Twitter isn’t a gaming platform.
The social network may have seen a major uptake in gaming engagement in recent months, but while the likes of Facebook, WeChat and Kakao Talk have become homes for hyper casual, the micro-blogging platform has not.
Still, there are lessons to be learned for game ad-tech providers – as well as game makers and publishers of ad-monetised games – after Twitter had a somewhat bad week.
As reported by the BBC, on Thursday shares in Twitter fell by a considerable 17% in early trading. The reason? On the surface it’s the fact that quarterly profits were less than one-fourth of what analysts had predicted. It’s worth considering that the company’s revenues were actually 9% higher than those seen in the preceding financial year, totalling USD$824m (£632.5m). But they were not as high as expected.
At the same time, Twitter has now revised its fourth-quarter revenue projections, which formerly stood at $1.06bn (£826m). They have been reduced to between USD$940m (£721m) and USD$1.02bn (£788.9m).
The reasons for the drop are complicated, but ‘product bugs’ that impacted the ability to target ads – as well as the handling of related data – are being put front and centre of attempts to explain the shortcoming in revenue uptake. The Wall Street Journal highlighted that “pullback in spending from some buyers and weaker pricing for ads” also contributed to the share plunge, despite adding views in the millions. Analysts have reported that ads in some cases may not have been delivered to relevant geographical areas, or could have targeted customers entirely distinct from intended demographics.
Many who have developed or worked on software will know the sinking feeling that accompanies the discovery of an active bug in live product. But losing 17% off the share value of a major tech giant? That must be quite the sinking feeling.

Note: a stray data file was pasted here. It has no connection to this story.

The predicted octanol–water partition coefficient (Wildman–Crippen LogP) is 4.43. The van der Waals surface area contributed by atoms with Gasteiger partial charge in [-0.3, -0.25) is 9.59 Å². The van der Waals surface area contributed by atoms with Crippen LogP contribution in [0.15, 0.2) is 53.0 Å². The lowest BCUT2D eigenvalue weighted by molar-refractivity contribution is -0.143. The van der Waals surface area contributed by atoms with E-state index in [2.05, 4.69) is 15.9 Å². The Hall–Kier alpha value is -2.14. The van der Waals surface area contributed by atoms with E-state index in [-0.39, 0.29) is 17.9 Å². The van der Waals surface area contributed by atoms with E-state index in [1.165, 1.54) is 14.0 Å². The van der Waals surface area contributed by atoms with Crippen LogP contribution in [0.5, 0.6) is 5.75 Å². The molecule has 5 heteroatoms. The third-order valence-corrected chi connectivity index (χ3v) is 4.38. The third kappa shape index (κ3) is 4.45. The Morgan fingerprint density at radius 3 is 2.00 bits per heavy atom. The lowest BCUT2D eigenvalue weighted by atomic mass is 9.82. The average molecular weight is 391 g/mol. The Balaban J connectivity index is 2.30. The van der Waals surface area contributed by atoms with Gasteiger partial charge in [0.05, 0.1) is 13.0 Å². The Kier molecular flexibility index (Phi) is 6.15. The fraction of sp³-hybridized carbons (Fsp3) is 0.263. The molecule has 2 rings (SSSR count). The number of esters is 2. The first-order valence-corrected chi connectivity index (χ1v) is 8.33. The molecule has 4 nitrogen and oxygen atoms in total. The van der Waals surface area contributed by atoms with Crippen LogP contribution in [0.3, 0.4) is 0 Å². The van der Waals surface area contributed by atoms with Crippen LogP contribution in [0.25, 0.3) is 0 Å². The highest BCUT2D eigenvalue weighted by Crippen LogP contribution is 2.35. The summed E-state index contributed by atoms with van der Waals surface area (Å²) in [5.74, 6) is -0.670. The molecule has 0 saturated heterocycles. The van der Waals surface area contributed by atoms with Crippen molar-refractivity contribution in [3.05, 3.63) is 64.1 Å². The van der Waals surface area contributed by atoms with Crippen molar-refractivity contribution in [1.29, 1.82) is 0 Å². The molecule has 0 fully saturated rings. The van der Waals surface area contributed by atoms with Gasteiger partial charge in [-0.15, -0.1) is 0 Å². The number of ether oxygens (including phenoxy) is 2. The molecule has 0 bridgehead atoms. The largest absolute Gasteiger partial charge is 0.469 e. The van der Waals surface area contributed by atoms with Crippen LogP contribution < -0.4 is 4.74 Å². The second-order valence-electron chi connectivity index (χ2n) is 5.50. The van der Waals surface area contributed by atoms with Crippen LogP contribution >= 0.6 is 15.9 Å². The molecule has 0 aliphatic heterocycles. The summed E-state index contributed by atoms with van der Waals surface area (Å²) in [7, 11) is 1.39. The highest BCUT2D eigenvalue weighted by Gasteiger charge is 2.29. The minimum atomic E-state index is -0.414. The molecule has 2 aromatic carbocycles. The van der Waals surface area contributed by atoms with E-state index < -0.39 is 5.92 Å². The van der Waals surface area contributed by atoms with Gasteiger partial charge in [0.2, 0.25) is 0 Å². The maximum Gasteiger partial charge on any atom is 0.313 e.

It also appears that many advertisers have take issue with Twitter’s inability to effectively combat problematic content. Part of the challenge of contemporary placed digital ads, of course, is losing a little control over juxtaposition with accompanying content. But no advertiser wants to see their copy sit alongside abusive or hateful posts.
According to the BBC, Twitter CEO Jack Dorsey insisted that the platform is endeavouring to refine its various algorithms. He went on to offer: “We also continue to make progress on health, improving our ability to proactively identify and remove abusive content, with more than 50% of the Tweets removed for abusive content in Q3 taken down without a bystander or first-person report.”
In a call with analysts, Dorsey also reported that the bugs and problems relating to ads have now been fixed. The Wall Street Journal also stated that some advertisers were not kept up to date with the impact of ad-tech glitches. Equally, it appears analysts were rather taken by surprise.
The lessons here are fairly straightforward. It turns out, though, that even the best known tech companies in the world can forget the rules of thumb of targeted digital advertising: Nobody is too big to mis-target ads or muddle demographics; most companies care deeply about the content that runs alongside their ads; even the smallest bugs can have a huge impact; be honest to your advertisers – and keep them informed – when problems to arise; platforms carrying ads tend to suffer when things go wrong, over advertisers themselves.
And, of course, privacy around user data matters.